Because we were so early, we did not have to wait in line to get into the land. We decided to ride Alien Spinning Saucers first. The posted wait time was 150 minutes, but my friend timed the line and we only waited for 50 minutes. Next, we tried to find the line for Slinky Dog Dash. After receiving conflicting answers, the runaround, and even an, "I don't know, good luck," from multiple Cast Members, we exited the land to find the beginning of the Slinky line. We were then told that there was only one line to enter the park that eventually broke off into the Slinky line. We were not about to wait to get back into the area we just left, so we got a Fastpass for Toy Story Mania that we didn't plan on using in order to be let into the land sooner. We still had to wait for our time, so we decided to get the exclusive Little Green Man alien popcorn bin—this took an entire hour. We then used our Fastpass to enter the land, found the Slinky line, and proceeded to wait for two and a half hours only for the ride to shut down due to rain. But we've come this far and rain was not about to stop us. We waited an hour, still in line and under a covered area, for the rain to stop. Then, we waited another hour and a half to get on the ride from there once it reopened (mainly because they prioritized people who missed their Fastpass time due to the rain). After that, we used the mobile order feature on the My Disney Experience app to skip part of the line at Woody's Lunchbox.

Did you know that there is actually a psychological science to waiting? In the hospitality industry, this science is the difference between "perceived wait" and "actual wait." A perceived wait is how long you feel like you are waiting, while the actual wait is, of course, the real and factual time you wait. There are eight things that affect the perceived wait time: unoccupied time feels longer than occupied time, pre-process waits feel longer than in-process waits, anxiety makes waits feel longer, uncertain waits are longer than certain waits, unexplained waits are longer than explained waits, unfair waits are longer than equitable waits, people will wait longer for more valuable service and solo waiting feels longer than group waiting.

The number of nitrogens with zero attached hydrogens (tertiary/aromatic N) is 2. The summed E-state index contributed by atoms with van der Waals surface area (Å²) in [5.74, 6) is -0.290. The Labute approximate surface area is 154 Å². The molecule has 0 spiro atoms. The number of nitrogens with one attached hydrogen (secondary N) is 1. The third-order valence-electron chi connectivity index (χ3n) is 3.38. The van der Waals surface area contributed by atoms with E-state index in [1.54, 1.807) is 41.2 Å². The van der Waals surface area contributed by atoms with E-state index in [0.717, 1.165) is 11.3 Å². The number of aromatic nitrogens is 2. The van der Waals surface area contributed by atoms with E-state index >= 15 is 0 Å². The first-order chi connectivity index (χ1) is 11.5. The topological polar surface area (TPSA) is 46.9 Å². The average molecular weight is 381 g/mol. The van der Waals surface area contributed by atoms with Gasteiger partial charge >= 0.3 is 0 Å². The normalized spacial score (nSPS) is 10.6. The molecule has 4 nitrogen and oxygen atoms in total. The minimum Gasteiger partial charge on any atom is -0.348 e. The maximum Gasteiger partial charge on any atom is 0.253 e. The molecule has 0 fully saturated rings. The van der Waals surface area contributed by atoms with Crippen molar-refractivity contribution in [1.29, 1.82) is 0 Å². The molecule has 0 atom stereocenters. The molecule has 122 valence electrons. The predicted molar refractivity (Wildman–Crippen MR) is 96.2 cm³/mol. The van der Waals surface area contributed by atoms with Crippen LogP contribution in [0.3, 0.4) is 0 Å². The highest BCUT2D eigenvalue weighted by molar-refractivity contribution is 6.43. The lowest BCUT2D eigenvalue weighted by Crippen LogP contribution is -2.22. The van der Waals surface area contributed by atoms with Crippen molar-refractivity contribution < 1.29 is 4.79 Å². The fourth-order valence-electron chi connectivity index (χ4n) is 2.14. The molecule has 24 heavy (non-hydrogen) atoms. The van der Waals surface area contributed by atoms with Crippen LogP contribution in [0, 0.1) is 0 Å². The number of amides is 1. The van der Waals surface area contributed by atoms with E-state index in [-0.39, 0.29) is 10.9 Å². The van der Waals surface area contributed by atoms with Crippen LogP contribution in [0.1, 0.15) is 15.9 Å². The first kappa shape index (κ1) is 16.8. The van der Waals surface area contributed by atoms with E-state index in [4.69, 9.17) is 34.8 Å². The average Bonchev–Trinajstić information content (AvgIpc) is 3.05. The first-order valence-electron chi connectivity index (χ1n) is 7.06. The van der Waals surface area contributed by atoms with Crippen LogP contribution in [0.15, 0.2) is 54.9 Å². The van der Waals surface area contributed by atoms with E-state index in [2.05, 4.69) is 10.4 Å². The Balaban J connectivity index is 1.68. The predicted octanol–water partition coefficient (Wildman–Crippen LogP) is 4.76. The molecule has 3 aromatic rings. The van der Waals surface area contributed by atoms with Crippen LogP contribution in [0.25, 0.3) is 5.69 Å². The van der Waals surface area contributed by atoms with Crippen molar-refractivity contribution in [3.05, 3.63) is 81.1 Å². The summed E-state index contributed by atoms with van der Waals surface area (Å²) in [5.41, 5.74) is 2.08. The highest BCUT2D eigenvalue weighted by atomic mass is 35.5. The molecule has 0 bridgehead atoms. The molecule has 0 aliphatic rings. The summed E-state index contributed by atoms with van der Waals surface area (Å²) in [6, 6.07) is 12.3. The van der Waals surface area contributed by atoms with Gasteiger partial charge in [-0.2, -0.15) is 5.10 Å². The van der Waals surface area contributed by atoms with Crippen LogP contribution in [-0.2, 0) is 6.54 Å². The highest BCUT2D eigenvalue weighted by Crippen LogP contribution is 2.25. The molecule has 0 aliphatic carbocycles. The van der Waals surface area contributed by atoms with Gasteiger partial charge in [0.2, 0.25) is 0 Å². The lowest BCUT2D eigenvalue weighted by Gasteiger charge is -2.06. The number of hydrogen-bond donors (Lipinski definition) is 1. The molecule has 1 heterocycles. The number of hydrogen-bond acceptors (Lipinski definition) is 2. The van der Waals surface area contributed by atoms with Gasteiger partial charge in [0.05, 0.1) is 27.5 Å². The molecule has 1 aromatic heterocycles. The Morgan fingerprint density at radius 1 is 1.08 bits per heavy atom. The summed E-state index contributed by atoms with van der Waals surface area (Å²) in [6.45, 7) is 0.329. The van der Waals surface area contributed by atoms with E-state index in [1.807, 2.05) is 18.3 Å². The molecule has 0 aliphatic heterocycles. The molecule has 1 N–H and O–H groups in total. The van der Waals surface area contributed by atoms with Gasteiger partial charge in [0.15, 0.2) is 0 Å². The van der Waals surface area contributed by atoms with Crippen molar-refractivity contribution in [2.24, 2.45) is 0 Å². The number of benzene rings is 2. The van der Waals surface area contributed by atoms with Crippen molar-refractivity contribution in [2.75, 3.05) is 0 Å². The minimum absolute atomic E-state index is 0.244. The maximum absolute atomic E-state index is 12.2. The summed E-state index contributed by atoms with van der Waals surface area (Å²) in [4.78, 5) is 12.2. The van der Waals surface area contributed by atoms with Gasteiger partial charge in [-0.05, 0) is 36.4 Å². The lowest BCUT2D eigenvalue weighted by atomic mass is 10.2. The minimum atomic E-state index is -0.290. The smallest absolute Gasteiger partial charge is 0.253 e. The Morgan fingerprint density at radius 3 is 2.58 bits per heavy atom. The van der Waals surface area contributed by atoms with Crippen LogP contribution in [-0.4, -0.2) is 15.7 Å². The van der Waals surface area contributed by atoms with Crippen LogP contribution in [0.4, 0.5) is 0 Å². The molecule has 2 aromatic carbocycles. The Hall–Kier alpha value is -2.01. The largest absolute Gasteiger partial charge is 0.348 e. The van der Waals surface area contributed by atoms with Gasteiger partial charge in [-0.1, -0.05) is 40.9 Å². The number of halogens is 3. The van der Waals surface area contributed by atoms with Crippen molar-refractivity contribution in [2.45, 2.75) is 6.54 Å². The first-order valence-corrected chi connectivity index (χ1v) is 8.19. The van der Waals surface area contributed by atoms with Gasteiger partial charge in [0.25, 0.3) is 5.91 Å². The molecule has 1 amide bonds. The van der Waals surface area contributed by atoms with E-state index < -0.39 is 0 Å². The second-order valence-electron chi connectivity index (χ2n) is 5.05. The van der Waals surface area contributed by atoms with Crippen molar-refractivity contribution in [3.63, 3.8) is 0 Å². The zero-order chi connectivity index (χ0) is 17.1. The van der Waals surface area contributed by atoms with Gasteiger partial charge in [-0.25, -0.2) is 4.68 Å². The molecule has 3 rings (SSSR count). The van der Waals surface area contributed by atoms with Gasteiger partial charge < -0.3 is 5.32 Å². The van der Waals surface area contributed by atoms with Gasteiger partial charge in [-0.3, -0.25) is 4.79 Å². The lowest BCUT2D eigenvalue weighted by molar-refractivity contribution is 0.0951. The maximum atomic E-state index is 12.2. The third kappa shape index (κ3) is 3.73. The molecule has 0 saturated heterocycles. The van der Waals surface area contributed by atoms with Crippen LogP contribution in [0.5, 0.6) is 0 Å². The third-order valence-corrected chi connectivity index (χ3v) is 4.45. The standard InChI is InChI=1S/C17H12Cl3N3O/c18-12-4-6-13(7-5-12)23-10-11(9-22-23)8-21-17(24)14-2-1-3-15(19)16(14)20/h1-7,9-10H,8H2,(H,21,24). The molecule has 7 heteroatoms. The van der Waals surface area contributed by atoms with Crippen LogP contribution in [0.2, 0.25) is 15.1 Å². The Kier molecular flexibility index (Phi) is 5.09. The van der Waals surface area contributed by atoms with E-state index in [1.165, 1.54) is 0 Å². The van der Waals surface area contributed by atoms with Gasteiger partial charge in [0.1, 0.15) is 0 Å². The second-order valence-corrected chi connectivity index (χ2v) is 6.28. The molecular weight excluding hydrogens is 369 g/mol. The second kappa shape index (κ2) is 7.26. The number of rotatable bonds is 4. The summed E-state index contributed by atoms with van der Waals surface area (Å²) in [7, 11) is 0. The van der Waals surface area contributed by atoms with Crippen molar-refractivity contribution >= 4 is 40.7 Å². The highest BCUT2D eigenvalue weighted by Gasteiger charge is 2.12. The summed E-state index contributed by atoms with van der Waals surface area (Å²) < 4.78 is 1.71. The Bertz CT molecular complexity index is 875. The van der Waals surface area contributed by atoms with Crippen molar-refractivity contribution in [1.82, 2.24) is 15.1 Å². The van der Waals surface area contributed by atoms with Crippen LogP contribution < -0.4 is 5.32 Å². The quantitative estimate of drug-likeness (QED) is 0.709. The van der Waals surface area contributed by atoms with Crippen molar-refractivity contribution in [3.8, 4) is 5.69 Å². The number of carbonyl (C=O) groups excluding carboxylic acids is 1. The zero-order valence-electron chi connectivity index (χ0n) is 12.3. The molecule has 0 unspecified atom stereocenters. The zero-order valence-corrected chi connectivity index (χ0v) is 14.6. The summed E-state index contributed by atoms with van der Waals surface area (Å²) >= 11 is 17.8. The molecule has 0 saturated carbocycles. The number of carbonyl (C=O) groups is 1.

Our perceived wait time for Alien Spinning Saucers was short because we expected it to be longer. Our wait for the popcorn seemed longer because it was unoccupied and unexplained. Our wait for the rain to stop so the ride could reopen seemed shorter because it was explained. Our wait between the ride reopening and getting on the coaster seemed longer because it felt unfair for Disney to let so many Fastpass holders through while more people waited through the rain. Our entire wait for Slinky Dog Dash seemed longer because we were not told the wait time in the beginning. Our wait for our food after placing a mobile order seemed shorter because it was an in-process wait. We also didn't mind wait long wait times for any of these experiences because they were new and we placed more value on them than other rides or restaurants at Disney. The people who arrived at 1 AM just added five hours to their perceived wait

Some non-theme park examples of this science of waiting in the hospitality industry would be waiting at a restaurant, movie theater, hotel, performance or even grocery store. When I went to see "Jurassic World: Fallen Kingdom," the power went out in the theater right as we arrived. Not only did we have to wait for it to come back and for them to reset the projectors, I had to wait in a bit of anxiety because the power outage spooked me. It was only a 30-minute wait but felt so much longer. At the quick-service restaurant where I work, we track the time from when the guest places their order to the time they receive their food. Guests in the drive-thru will complain about 10 or more minute waits, when our screens tell us they have only been waiting four or five minutes. Their actual wait was the four or five minutes that we track because this is when they first request our service, but their perceived wait begins the moment they pull into the parking lot and join the line because this is when they begin interacting with our business. While in line, they are experiencing pre-process wait times; after placing the order, they experience in-process wait times.